Navigation Links
Fruit Flies May Pave Way to New Treatments for Age-related Heart Disease

The tiny Drosophila fruit fly may pave the way to new methods for studying and finding treatments for heart disease//, the leading cause of death in industrialized countries, according to a collaborative study.

The study reports that mutations in a molecular channel found in heart muscle cell membranes caused arrhythmias similar to those that are found in humans, suggesting that understanding how this channel’s activity is controlled in the cell could lead to new heart disease treatments. Led by Burnham’s Professor Rolf Bodmer, Ph.D., and Staff Scientist Karen Ocorr, Ph.D., these new results, to be published in Proceedings of the National Academy of Sciences, will be made available by priority publication at the journal’s website during the week of February 26, 2007.

“This study shows that the Drosophila heart can be a model for the human heart,” said Burnham researcher Bodmer. “Fly hearts have many ion channels that also are present in human hearts, making it suitable to extend mechanistic insight found in the fly hearts to human heart function.”

The researchers focused on a membrane channel in the tiny Drosophila heart called KCNQ. This membrane channel, found in flies and humans, regulates the heart’s ability to return to a relaxed state after beating. This ability is crucial to healthy cardiac functions, and the inability to return to a relaxed state results in arrhythmias, which can lead to more serious heart disease and sudden death. In both flies and humans, cardiac arrhythmia and dysfunctions become more common with age.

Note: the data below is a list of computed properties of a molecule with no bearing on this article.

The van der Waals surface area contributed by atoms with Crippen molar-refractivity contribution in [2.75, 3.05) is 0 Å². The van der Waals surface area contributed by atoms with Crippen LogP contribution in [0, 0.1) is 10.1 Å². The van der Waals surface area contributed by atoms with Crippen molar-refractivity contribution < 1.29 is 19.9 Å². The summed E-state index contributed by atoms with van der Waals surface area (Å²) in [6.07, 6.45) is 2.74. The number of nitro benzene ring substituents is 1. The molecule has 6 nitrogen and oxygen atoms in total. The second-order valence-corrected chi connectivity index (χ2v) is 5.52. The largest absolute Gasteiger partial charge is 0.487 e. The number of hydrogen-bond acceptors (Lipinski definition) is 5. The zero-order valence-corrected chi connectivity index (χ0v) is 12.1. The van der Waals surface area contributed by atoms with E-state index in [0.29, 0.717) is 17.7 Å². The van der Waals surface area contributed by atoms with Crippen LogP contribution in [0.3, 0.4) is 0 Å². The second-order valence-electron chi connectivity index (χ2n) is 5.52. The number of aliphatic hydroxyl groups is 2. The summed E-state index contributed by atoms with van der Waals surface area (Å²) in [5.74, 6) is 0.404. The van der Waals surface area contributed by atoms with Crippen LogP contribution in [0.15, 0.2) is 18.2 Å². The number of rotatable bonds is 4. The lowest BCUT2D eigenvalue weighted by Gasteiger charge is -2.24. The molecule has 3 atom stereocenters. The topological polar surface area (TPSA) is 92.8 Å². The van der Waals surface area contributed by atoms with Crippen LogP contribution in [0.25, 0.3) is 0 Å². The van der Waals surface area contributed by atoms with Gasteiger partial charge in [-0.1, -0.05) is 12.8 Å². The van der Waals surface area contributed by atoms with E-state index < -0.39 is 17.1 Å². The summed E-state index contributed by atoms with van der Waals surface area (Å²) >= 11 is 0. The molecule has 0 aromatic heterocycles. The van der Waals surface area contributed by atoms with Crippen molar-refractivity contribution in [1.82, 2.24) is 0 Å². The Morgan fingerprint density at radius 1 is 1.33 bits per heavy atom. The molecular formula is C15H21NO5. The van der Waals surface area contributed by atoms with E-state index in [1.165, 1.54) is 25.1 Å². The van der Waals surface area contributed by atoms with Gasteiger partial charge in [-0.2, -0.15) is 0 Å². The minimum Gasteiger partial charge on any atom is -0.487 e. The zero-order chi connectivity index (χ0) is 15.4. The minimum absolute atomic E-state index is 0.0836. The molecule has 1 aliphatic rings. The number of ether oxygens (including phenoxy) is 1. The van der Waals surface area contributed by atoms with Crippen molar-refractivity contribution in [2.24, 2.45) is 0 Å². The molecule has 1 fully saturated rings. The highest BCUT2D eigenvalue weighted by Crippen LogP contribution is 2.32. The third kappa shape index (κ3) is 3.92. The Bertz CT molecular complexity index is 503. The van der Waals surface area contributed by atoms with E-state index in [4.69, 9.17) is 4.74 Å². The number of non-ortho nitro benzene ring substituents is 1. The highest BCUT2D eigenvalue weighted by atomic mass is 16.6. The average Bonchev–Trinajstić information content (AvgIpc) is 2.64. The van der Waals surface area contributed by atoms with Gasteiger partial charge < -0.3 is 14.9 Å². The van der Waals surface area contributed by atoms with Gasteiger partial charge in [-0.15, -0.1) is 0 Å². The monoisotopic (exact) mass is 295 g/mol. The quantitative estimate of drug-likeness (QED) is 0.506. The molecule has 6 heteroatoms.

The team found that mutations in the fly’s single KCNQ gene led to severe arrhythmias that would be immediately fatal to a human, but not in this insect that does not rely on the heart for oxygen supply. Hearts in young flies with the KCNQ mutation exhibited prolonged heart contractions and irregular beats seen usually in older flies (and older people). To enable their study of the fly heart, the researchers created new methods to dissect the hearts, and quantify heart contractility and other functions by using a movie camera to capture fly’s cardiac activity.

“We started with Nick Reeves and James Posakony at UCSD, who originally made the mutant KCNQ fly for a different purpose. We then studied these mutants with the new heart function assays that Ocorr was developing in my lab. Subsequently, we worked with Martin Fink and Wayne Giles at UCSD to develop a computer program that would allow the automated quantification of heart beat parameters and arrhythmias from the video images,” Bodmer said. In addition, collaborations with H.S. Vincent Chen at Burnham and Soichiro Yasuda and Joseph Metzger of the University of Michigan enabled measuring the fly’s electrocardiogram (ECG) and heartbeat force and tension, respectively.

“We now have a lot of methods to precisely assess heart function in the fly, which augments its usefulness as a genetic model for studying cardiac function,” said Ocorr, who conducted most of these studies.

The study points to KCNQ as a major factor in heart disease, but Bodmer warns that much more research is needed to use it alone as a drug target. “The fact that heart functions deteriorate in the mutant flies during aging suggests that there are other channels and genes that contribute to cardiac aging,” he said. “We need to better understand the regulatory systems that control the level and activity of known cardiac channels and other unknown factors involved in coordinated heart muscle contraction.”